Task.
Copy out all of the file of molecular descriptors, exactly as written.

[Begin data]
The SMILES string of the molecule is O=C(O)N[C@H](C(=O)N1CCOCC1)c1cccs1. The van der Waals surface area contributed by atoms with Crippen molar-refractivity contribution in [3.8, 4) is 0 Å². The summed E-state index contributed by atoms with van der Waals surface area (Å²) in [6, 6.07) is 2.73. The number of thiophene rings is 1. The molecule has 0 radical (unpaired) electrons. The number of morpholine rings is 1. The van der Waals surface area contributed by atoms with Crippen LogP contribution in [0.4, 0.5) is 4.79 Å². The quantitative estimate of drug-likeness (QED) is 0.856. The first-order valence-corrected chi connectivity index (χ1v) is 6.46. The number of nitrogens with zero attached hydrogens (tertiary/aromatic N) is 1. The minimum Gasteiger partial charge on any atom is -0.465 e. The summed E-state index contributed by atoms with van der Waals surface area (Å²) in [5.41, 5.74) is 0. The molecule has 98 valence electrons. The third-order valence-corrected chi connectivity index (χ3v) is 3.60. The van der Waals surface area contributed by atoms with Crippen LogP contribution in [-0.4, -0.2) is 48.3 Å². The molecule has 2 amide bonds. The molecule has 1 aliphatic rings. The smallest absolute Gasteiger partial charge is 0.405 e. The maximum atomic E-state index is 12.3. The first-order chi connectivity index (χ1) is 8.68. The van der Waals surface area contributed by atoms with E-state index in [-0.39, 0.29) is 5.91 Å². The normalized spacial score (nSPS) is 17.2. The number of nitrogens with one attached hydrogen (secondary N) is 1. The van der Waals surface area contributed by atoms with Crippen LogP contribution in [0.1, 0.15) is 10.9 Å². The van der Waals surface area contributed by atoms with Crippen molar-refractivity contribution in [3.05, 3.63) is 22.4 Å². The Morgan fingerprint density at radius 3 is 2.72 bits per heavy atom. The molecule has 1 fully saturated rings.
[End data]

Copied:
The SMILES string of the molecule is O=C(O)N[C@H](C(=O)N1CCOCC1)c1cccs1. The van der Waals surface area contributed by atoms with Crippen molar-refractivity contribution in [3.8, 4) is 0 Å². The summed E-state index contributed by atoms with van der Waals surface area (Å²) in [6, 6.07) is 2.73. The number of thiophene rings is 1. The molecule has 0 radical (unpaired) electrons. The number of morpholine rings is 1. The van der Waals surface area contributed by atoms with Crippen LogP contribution in [0.4, 0.5) is 4.79 Å². The quantitative estimate of drug-likeness (QED) is 0.856. The first-order valence-corrected chi connectivity index (χ1v) is 6.46. The number of nitrogens with zero attached hydrogens (tertiary/aromatic N) is 1. The minimum Gasteiger partial charge on any atom is -0.465 e. The summed E-state index contributed by atoms with van der Waals surface area (Å²) in [5.41, 5.74) is 0. The molecule has 98 valence electrons. The third-order valence-corrected chi connectivity index (χ3v) is 3.60. The van der Waals surface area contributed by atoms with Crippen LogP contribution in [-0.4, -0.2) is 48.3 Å². The molecule has 2 amide bonds. The molecule has 1 aliphatic rings. The smallest absolute Gasteiger partial charge is 0.405 e. The maximum atomic E-state index is 12.3. The first-order chi connectivity index (χ1) is 8.68. The van der Waals surface area contributed by atoms with E-state index in [-0.39, 0.29) is 5.91 Å². The normalized spacial score (nSPS) is 17.2. The number of nitrogens with one attached hydrogen (secondary N) is 1. The van der Waals surface area contributed by atoms with Crippen LogP contribution in [0.1, 0.15) is 10.9 Å². The van der Waals surface area contributed by atoms with Crippen molar-refractivity contribution in [3.05, 3.63) is 22.4 Å². The Morgan fingerprint density at radius 3 is 2.72 bits per heavy atom. The molecule has 1 fully saturated rings.